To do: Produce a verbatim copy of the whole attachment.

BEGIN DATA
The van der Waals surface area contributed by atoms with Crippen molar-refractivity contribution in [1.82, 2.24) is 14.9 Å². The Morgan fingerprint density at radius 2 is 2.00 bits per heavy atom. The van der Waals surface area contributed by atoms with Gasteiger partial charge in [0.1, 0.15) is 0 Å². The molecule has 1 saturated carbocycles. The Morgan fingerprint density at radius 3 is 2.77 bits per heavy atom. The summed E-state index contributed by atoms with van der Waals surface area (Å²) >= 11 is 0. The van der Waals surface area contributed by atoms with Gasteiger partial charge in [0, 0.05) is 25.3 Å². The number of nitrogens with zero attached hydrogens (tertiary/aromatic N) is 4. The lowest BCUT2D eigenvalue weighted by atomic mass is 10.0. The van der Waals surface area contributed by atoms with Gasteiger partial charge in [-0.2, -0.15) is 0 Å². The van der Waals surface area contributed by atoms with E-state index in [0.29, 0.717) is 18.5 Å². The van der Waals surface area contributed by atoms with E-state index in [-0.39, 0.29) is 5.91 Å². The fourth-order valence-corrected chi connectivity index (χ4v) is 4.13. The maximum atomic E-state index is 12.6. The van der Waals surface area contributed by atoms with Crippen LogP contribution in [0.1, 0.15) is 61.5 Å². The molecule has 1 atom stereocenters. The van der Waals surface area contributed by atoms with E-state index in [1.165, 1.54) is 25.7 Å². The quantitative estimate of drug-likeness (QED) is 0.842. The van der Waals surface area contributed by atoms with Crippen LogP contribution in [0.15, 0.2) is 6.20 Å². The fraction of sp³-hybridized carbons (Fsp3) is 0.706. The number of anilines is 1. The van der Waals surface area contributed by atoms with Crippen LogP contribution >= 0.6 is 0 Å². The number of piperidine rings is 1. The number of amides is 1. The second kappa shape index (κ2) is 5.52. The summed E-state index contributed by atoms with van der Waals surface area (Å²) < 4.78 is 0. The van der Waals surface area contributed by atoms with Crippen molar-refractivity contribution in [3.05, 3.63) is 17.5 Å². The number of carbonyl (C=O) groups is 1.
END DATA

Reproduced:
The van der Waals surface area contributed by atoms with Crippen molar-refractivity contribution in [1.82, 2.24) is 14.9 Å². The Morgan fingerprint density at radius 2 is 2.00 bits per heavy atom. The van der Waals surface area contributed by atoms with Gasteiger partial charge in [0.1, 0.15) is 0 Å². The molecule has 1 saturated carbocycles. The Morgan fingerprint density at radius 3 is 2.77 bits per heavy atom. The summed E-state index contributed by atoms with van der Waals surface area (Å²) >= 11 is 0. The van der Waals surface area contributed by atoms with Gasteiger partial charge in [0, 0.05) is 25.3 Å². The number of nitrogens with zero attached hydrogens (tertiary/aromatic N) is 4. The lowest BCUT2D eigenvalue weighted by atomic mass is 10.0. The van der Waals surface area contributed by atoms with Gasteiger partial charge in [-0.2, -0.15) is 0 Å². The van der Waals surface area contributed by atoms with E-state index in [0.29, 0.717) is 18.5 Å². The van der Waals surface area contributed by atoms with E-state index in [-0.39, 0.29) is 5.91 Å². The fourth-order valence-corrected chi connectivity index (χ4v) is 4.13. The maximum atomic E-state index is 12.6. The van der Waals surface area contributed by atoms with Crippen LogP contribution in [0.1, 0.15) is 61.5 Å². The molecule has 1 atom stereocenters. The van der Waals surface area contributed by atoms with E-state index in [1.165, 1.54) is 25.7 Å². The quantitative estimate of drug-likeness (QED) is 0.842. The van der Waals surface area contributed by atoms with Crippen LogP contribution in [0.15, 0.2) is 6.20 Å². The fraction of sp³-hybridized carbons (Fsp3) is 0.706. The number of anilines is 1. The van der Waals surface area contributed by atoms with Crippen LogP contribution >= 0.6 is 0 Å². The number of piperidine rings is 1. The number of amides is 1. The second kappa shape index (κ2) is 5.52. The summed E-state index contributed by atoms with van der Waals surface area (Å²) < 4.78 is 0. The van der Waals surface area contributed by atoms with Crippen molar-refractivity contribution in [3.05, 3.63) is 17.5 Å². The number of carbonyl (C=O) groups is 1.